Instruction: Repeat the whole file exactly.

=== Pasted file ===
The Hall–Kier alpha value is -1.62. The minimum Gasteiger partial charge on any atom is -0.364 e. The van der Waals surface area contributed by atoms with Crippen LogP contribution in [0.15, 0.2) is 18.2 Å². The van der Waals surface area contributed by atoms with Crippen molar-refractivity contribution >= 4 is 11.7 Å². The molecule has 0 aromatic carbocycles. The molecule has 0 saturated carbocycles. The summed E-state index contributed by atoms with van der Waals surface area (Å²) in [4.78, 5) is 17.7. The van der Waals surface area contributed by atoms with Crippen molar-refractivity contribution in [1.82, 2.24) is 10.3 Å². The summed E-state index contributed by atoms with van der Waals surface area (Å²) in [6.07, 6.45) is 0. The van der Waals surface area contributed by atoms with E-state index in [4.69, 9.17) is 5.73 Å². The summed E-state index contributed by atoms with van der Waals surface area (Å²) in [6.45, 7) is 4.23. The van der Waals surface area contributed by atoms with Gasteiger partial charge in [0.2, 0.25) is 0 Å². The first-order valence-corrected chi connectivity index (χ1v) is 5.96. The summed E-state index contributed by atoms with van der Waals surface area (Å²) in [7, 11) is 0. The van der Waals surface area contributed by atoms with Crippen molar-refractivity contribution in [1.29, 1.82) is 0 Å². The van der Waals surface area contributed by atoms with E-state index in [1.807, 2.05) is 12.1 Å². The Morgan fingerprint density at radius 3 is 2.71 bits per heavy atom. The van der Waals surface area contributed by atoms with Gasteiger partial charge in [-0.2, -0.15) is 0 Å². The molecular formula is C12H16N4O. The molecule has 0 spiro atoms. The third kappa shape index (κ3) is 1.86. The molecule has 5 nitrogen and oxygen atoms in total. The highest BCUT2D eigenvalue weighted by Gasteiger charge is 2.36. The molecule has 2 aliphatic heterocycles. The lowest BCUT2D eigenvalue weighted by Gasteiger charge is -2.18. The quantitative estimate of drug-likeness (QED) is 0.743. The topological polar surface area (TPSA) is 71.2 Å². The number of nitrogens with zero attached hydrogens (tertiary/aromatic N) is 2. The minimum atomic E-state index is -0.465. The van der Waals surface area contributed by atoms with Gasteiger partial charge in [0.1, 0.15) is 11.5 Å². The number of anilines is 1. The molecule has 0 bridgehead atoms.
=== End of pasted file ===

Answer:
The Hall–Kier alpha value is -1.62. The minimum Gasteiger partial charge on any atom is -0.364 e. The van der Waals surface area contributed by atoms with Crippen LogP contribution in [0.15, 0.2) is 18.2 Å². The van der Waals surface area contributed by atoms with Crippen molar-refractivity contribution >= 4 is 11.7 Å². The molecule has 0 aromatic carbocycles. The molecule has 0 saturated carbocycles. The summed E-state index contributed by atoms with van der Waals surface area (Å²) in [4.78, 5) is 17.7. The van der Waals surface area contributed by atoms with Crippen molar-refractivity contribution in [1.82, 2.24) is 10.3 Å². The summed E-state index contributed by atoms with van der Waals surface area (Å²) in [6.07, 6.45) is 0. The van der Waals surface area contributed by atoms with E-state index in [4.69, 9.17) is 5.73 Å². The summed E-state index contributed by atoms with van der Waals surface area (Å²) in [6.45, 7) is 4.23. The van der Waals surface area contributed by atoms with Gasteiger partial charge in [0.2, 0.25) is 0 Å². The first-order valence-corrected chi connectivity index (χ1v) is 5.96. The summed E-state index contributed by atoms with van der Waals surface area (Å²) in [7, 11) is 0. The van der Waals surface area contributed by atoms with Crippen molar-refractivity contribution in [1.29, 1.82) is 0 Å². The van der Waals surface area contributed by atoms with E-state index in [1.807, 2.05) is 12.1 Å². The Morgan fingerprint density at radius 3 is 2.71 bits per heavy atom. The van der Waals surface area contributed by atoms with Gasteiger partial charge in [-0.2, -0.15) is 0 Å². The molecular formula is C12H16N4O. The molecule has 0 spiro atoms. The third kappa shape index (κ3) is 1.86. The molecule has 5 nitrogen and oxygen atoms in total. The highest BCUT2D eigenvalue weighted by Gasteiger charge is 2.36. The molecule has 2 aliphatic heterocycles. The lowest BCUT2D eigenvalue weighted by Gasteiger charge is -2.18. The quantitative estimate of drug-likeness (QED) is 0.743. The topological polar surface area (TPSA) is 71.2 Å². The number of nitrogens with zero attached hydrogens (tertiary/aromatic N) is 2. The minimum atomic E-state index is -0.465. The van der Waals surface area contributed by atoms with Gasteiger partial charge in [0.1, 0.15) is 11.5 Å². The number of anilines is 1. The molecule has 0 bridgehead atoms.